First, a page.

Manure from Millions of Hogs Fuels Natural Gas Project
One recipe for renewable natural gas goes: Place manure from about 2 million hogs in lagoons, cover them with an impermeable material and let it bake until gas from the manure rises. Then, use special equipment to clean the gas of its impurities and ship the finished product out. That’s the vision of one of the largest biogas projects in the US, part of a long-term effort to turn underused agriculture resources into an engine for environmentally friendly farming practices.
Improved Web Tool for Better Estimates of Forest Biomass and Carbon Stocks
An updated version of the online tree assessment tool known as GlobAllomeTree will now allow countries to get a clearer picture of the biomass, carbon content, and ecosystem services of trees and forests than previously possible. GlobAllomeTree helps scientists, foresters, private companies and policymakers improve the assessment of forest carbon stocks and prepare greenhouse gas inventories, necessary for mitigation of climate change.
New Sense of Community in UN 'Freedom Camp' for African Asylum Seekers
The EU should seriously consider creating a UN-supervised “freedom camp” in Africa. Sending failed asylum seekers to their countries of origin is fraught with insurmountable problems. If they are given protection and basic services—housing, education, health, water, sanitation, and tools—asylum seekers could use the security and facilities in their “freedom camp” to grow enough food to feed themselves, with surplus sold to other famine-stricken regions of Africa.
The Missing LINC in the Newborn Survival Agenda: Prevention
The Public Private Partnership to Prevent Preterm Birth is charged with forging a prevention path in newborn survival to complement the current efforts to treat sick newborns. The partnership aims to demonstrate that preterm birth rates can be significantly reduced by addressing lifestyle, infection, nutrition, and contraception among populations of women where preterm birth rates and deaths are extremely high.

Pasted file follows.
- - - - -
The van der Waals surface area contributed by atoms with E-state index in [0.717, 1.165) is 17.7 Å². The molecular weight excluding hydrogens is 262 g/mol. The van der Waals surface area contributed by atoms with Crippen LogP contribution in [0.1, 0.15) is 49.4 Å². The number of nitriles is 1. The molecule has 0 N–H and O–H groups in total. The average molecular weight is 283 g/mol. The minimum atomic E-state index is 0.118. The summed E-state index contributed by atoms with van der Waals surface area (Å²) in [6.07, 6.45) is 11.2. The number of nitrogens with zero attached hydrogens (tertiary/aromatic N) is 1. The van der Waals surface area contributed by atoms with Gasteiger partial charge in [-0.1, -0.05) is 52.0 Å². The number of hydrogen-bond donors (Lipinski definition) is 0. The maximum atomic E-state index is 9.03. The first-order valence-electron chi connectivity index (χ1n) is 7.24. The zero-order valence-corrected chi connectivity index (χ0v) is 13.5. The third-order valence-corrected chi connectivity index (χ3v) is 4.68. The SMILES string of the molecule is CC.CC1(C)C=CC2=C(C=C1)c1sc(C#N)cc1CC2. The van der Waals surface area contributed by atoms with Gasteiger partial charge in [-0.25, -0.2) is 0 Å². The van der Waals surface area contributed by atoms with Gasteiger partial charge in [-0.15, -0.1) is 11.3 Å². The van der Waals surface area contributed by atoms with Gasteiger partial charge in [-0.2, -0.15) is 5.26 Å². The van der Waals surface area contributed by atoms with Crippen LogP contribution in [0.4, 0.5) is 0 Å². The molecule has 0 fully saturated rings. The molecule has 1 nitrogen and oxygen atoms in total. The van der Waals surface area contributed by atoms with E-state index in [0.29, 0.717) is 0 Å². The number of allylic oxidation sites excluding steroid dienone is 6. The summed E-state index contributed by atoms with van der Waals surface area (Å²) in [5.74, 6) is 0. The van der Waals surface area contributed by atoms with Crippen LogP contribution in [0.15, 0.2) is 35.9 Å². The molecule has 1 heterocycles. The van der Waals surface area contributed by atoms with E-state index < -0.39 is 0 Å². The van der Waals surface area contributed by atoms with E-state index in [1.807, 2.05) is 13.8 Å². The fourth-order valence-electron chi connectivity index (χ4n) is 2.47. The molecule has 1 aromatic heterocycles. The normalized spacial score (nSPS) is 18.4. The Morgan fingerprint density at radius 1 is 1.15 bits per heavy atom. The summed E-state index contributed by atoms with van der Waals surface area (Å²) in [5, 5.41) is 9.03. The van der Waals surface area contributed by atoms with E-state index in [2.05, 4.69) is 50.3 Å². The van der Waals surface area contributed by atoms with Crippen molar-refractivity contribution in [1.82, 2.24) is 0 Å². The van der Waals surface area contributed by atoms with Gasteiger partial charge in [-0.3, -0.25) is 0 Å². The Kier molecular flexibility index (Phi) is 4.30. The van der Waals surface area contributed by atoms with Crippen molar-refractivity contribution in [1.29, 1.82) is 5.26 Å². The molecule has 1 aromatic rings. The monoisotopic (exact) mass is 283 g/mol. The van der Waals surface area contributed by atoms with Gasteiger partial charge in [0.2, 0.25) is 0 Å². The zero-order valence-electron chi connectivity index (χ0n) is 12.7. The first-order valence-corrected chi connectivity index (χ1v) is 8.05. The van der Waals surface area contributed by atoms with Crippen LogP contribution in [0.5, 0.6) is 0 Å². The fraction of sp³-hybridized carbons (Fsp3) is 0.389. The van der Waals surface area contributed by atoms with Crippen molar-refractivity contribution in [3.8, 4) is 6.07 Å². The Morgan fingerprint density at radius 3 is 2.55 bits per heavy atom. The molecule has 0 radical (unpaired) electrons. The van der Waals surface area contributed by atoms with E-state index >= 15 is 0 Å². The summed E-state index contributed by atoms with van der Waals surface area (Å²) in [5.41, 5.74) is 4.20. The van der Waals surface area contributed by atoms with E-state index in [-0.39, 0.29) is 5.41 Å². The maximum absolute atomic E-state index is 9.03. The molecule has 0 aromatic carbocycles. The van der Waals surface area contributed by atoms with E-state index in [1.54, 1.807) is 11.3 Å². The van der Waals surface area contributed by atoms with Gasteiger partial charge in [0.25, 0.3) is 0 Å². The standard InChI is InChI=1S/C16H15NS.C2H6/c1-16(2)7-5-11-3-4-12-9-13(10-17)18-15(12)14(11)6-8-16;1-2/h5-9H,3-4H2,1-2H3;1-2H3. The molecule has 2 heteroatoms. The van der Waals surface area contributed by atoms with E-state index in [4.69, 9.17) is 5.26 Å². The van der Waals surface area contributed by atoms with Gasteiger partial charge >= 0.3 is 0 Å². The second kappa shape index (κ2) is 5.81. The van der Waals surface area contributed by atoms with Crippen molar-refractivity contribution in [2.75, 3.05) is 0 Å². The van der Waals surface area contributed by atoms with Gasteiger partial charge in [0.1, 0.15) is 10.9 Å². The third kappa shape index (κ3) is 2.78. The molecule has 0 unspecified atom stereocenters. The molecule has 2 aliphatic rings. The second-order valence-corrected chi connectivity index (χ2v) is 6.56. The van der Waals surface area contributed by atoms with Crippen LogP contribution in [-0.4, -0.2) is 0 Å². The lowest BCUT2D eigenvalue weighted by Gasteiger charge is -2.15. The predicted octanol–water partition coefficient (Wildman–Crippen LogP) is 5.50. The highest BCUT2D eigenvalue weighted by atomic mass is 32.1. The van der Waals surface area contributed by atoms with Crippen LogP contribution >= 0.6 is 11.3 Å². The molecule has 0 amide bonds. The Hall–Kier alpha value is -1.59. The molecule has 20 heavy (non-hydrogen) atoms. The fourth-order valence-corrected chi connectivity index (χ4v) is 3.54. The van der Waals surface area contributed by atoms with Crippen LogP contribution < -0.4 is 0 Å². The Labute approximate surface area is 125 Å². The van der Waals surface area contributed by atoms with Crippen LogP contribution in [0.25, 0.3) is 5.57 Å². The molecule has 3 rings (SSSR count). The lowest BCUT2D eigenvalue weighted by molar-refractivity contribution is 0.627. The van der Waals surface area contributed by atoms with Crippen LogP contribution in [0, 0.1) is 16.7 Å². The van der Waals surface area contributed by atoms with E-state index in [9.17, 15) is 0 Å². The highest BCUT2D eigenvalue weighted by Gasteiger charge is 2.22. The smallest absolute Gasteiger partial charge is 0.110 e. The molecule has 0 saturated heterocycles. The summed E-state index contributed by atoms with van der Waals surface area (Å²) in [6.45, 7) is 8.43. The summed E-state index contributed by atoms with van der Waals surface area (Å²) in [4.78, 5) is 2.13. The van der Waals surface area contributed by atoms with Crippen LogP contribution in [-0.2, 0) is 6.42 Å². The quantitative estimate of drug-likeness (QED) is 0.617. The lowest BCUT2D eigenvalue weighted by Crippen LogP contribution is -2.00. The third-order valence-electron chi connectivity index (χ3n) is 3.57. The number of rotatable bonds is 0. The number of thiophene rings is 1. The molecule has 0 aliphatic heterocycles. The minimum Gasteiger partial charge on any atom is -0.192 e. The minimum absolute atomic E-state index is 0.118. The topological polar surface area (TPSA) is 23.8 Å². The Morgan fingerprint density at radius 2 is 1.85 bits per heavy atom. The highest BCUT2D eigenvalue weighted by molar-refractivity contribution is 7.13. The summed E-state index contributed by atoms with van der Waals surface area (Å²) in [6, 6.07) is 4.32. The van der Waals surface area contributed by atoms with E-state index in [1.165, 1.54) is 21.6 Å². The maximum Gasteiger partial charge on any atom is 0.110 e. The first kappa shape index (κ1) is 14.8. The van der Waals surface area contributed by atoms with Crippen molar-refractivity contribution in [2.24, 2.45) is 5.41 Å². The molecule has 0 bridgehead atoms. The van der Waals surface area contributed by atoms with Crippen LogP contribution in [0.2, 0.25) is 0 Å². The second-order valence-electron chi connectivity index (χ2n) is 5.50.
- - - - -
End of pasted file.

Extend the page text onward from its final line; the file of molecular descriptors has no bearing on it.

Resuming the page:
Saving the World, Startup-Style
During the past decade, there has been a quiet revolution in the way many scholars think about aid. Rich countries should allow poor ones to determine what needs to happen and then pay money to whoever comes up with an actual solution. Whatever you think of Silicon Valley, the venture-capital philosophy of investing can be an extremely useful model for philanthropy.
The Global Food and Agriculture Program aims to inform the development of US policy on global agricultural development and food security by raising awareness and providing resources, information, and policy analysis to the US Administration, Congress, and interested experts and organizations.
The Global Food and Agriculture Program is housed within the Chicago Council on Global Affairs, an independent, nonpartisan organization that provides insight – and influences the public discourse – on critical global issues. The Council on Global Affairs convenes leading global voices and conducts independent research to bring clarity and offer solutions to challenges and opportunities across the globe. The Council is committed to engaging the public and raising global awareness of issues that transcend borders and transform how people, business, and governments engage the world.
Support for the Global Food and Agriculture Program is generously provided by the Bill & Melinda Gates Foundation.
1,000 Days Blog, 1,000 Days